Tuesday, September 1, 2009
NAT HENTOFF WRITES ABOUT FRANK SINATRA JR.
Legendary writer and jazz critic Nat Hentoff spent an hour interviewing Frank Sinatra Jr. just a few months ago at the Blue Note. The result is this very interesting article, published in today's Wall St. Journal.
By NAT HENTOFF;
(image by Ken Fallin)
For years, I have been careful to follow the advice Duke Ellington gave me when I was in my early twenties: "Do not categorize music or musicians—like 'Dixieland' or 'modern.' Listen, open yourself, to each musician." I failed to heed Duke's counsel with regard to Frank Sinatra Jr.
Figuring he'd be a shadow of his irreplaceable father, I never listened to him live and I ignored his very few recordings until this spring. I heard his most recent CD, "That Face!," released on Rhino in 2006. Backed by an invigoratingly swinging big band, his singing made me feel good with his personal, signature sound, infectious jazz time and conversational phrasing.
That surprise led to a long interview with Mr. Sinatra at New York's Blue Note jazz club, where he was appearing. "If I were still producing jazz records," I told him, "I'd ask you to come into the studio. How come you've made so few?"
"There's very little demand for my recordings," he said wryly. But he works steadily in this country and overseas, usually with a 38-piece band. On this gig at the Blue Note, he fronted an octet.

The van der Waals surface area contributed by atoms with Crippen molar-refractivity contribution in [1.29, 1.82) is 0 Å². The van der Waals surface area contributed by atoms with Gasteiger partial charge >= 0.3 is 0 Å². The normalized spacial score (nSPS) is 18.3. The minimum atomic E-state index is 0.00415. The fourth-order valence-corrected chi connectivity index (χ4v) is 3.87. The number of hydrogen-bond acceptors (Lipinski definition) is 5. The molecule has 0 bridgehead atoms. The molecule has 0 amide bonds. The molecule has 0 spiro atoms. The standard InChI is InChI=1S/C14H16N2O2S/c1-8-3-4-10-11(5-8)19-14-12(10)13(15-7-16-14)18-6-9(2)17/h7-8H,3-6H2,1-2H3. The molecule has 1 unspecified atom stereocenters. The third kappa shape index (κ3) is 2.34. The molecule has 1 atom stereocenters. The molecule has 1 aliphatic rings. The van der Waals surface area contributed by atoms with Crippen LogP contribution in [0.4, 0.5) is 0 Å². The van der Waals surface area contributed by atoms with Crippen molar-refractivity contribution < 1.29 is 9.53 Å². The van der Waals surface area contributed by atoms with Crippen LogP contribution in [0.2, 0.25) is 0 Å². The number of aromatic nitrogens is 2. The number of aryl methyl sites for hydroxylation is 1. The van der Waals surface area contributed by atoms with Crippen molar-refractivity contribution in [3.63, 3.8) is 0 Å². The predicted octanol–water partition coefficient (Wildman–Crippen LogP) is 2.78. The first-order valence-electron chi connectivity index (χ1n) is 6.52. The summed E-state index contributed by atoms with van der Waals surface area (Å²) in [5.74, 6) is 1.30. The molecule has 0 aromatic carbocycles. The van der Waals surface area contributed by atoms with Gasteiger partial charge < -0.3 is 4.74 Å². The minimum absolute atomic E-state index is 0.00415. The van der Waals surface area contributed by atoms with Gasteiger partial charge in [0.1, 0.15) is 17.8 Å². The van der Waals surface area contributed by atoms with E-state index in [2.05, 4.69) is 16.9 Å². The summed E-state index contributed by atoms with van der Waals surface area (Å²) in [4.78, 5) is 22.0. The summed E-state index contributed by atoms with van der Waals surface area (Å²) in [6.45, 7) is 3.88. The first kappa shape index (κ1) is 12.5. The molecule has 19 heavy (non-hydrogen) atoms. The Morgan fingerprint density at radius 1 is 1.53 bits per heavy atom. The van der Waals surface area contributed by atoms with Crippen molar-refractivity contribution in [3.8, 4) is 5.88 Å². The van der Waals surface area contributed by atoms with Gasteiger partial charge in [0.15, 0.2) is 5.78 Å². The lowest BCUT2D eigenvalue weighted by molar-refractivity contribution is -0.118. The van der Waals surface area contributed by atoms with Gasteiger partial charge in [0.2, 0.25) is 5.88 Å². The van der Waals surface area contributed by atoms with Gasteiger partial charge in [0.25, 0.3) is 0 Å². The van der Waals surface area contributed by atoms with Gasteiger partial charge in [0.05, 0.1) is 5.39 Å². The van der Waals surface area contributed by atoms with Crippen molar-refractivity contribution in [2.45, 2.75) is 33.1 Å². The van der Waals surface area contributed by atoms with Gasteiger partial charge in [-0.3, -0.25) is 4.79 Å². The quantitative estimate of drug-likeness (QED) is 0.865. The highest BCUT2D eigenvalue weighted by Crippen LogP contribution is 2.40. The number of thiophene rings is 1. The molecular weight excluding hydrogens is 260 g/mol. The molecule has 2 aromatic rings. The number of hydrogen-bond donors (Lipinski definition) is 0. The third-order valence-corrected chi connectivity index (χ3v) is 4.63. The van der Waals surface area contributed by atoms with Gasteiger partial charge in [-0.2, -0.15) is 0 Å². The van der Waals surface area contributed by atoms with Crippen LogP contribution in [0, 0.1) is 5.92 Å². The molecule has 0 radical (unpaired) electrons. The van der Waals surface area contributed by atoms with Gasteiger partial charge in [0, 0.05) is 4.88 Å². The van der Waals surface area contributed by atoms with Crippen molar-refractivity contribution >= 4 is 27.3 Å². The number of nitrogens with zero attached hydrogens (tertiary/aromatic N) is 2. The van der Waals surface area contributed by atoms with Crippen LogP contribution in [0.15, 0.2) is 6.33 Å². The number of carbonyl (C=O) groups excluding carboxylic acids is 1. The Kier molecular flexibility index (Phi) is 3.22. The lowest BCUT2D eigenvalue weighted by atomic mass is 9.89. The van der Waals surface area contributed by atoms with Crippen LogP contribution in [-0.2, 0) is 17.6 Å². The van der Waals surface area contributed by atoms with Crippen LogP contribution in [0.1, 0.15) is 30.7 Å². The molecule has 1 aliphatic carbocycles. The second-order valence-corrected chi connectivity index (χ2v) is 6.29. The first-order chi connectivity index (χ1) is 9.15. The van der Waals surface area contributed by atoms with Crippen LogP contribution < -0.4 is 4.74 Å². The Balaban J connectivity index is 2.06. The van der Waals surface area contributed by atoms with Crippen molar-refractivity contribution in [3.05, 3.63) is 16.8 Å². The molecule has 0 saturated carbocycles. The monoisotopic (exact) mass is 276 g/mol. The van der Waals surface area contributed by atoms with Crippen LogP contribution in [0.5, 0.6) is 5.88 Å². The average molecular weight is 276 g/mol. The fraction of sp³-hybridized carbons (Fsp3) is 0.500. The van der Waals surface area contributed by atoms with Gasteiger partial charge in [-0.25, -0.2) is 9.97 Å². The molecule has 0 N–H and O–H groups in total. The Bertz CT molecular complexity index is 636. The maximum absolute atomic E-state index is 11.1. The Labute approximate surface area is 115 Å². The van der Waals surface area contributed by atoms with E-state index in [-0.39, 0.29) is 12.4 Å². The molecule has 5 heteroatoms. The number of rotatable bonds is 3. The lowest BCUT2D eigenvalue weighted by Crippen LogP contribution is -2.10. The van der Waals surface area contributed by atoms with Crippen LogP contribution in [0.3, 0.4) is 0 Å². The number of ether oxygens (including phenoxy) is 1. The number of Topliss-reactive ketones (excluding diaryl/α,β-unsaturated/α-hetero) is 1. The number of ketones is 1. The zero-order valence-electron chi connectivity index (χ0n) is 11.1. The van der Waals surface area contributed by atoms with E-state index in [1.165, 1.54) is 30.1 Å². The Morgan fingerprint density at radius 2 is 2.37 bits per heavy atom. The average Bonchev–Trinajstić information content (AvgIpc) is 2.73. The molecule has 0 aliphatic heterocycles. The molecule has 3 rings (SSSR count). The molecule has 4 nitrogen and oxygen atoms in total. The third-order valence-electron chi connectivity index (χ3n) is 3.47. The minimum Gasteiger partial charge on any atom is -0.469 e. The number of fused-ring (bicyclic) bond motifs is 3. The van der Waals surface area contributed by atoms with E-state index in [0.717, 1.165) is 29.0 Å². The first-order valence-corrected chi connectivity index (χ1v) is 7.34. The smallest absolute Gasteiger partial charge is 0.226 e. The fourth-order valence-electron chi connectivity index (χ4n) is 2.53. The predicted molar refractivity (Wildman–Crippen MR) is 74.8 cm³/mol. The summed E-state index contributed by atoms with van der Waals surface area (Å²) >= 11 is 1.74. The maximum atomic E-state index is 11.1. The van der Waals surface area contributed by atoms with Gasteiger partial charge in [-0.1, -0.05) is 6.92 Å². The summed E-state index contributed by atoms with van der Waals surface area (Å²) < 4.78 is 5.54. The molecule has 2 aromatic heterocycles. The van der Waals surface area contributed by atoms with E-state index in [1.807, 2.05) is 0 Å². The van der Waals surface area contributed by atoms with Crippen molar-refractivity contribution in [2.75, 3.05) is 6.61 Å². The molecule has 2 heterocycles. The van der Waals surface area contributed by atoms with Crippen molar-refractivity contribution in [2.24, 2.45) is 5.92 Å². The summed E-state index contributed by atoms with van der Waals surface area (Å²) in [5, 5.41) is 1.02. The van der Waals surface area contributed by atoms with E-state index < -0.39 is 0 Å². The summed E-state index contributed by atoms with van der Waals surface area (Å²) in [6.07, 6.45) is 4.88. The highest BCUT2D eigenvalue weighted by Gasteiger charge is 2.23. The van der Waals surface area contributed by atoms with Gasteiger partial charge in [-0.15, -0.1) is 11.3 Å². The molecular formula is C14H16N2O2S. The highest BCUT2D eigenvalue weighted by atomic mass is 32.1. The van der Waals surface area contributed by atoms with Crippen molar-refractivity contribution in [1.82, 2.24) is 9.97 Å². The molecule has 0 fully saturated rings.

"There aren't many clubs booking big bands left," he said. "Most clubs don't have the room, let alone the money for a big band. So we play in casino theaters—not Las Vegas or Reno but in the casino showrooms in the outlying areas. And for years, during the summer months, we've played state fairs, where I'm asked over and over by high-school band directors, 'You know where an old clarinet player or trumpet player can get a job?' Schools are closing out their music departments and selling off all the instruments."
Mr. Sinatra was born in Jersey City, N.J. on Jan. 10, 1944. For years he seldom saw his father, who was on the road either performing or making movies. But, starting as a kid, Mr. Sinatra wanted to become a piano player and songwriter. By his early teens, he was playing and singing one-nighters on the road. At 19 he became a vocalist with Sam Donahue's band.
"Donahue was a musicians' musician," Mr. Sinatra told me, and a great teacher. "The bulk of what I knew about singing with a band started then, hanging out with him and his musicians. From then on—like mechanics hang around with other mechanics—I stayed around musicians. One of my mentors was Duke Ellington. He took me under his wing."
And although he never had a hit record or television series or movie, Mr. Sinatra has kept performing. His last name gave him some access, but the obbligato of his career, as he describes it: "A famous father means that in order to prove yourself you have to work three times harder than the guy who comes in off the street with a song to sing."